In 2011, members of Grammalink-Africa and other members of the public learned first-hand the parallels between grandparents in Africa and Alberta.  A visiting grandmother/granddaughter duo visited Red Deer and shared stories of their struggles in the face of the health epidemic in parts of their homeland.

Last year, the Grandma to Grandma Campaign organizers asked Canadian groups to nominate a representative to travel to Africa. The 23 nominees paid for their trip expenses, and also committed to speaking on their return to other groups and organizations about the experience of the African families.

Schalloner says that despite the challenges, the older African women are strong leaders and advocates in their communities. “These women have been disenfranchised; they are grieving for their children that have been lost in the HIV epidemic. Nevertheless, they are advocating for justice, for their rights, and to be allowed to stay on their land with their grandchildren.”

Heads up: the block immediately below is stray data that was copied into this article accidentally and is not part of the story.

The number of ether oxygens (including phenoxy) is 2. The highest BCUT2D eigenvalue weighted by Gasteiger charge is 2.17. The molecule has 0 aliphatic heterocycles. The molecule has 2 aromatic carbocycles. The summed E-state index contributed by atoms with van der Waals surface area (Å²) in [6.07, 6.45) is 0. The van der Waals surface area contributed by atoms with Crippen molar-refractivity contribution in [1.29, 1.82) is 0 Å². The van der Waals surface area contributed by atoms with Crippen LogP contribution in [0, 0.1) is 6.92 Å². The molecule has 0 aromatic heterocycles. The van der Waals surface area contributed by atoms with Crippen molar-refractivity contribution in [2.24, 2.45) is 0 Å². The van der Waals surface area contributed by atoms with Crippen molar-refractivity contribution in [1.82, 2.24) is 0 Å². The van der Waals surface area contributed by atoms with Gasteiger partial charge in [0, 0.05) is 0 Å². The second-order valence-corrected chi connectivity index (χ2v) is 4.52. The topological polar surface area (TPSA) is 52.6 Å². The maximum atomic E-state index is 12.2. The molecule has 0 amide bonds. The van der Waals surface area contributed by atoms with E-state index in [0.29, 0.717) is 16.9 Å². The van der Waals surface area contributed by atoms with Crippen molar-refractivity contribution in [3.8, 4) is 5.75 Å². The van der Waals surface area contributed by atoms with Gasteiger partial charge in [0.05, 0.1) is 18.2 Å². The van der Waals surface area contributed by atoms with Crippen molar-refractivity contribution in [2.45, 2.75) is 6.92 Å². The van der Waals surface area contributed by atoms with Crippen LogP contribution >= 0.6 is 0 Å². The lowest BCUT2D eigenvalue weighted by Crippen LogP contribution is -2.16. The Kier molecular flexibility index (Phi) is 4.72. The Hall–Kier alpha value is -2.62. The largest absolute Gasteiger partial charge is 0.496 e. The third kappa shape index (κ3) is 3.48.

Like grandmothers the world over, they worry about the future for their grandkids. Schalloners says that many of the children have been traumatized by their experiences. While they initially needed food, shelter, and healthcare, they also require education and life skills training. As the caretakers, the grandmothers have an enormous role to play in the future of Africa. “The women may have up to 15 kids living with them. They see it as a venture of the whole community, “ she says.

Schalloner says that the humanitarian, author, and retired senator and general, Romeo Dallaire said it best: “Are the African children less human than ours?"

And Schalloner affirms, “Our mantra is that we will not rest until the African grandmothers can rest."

Published in Red Deer Advocate May 2015. May not be reprinted without author's permissin.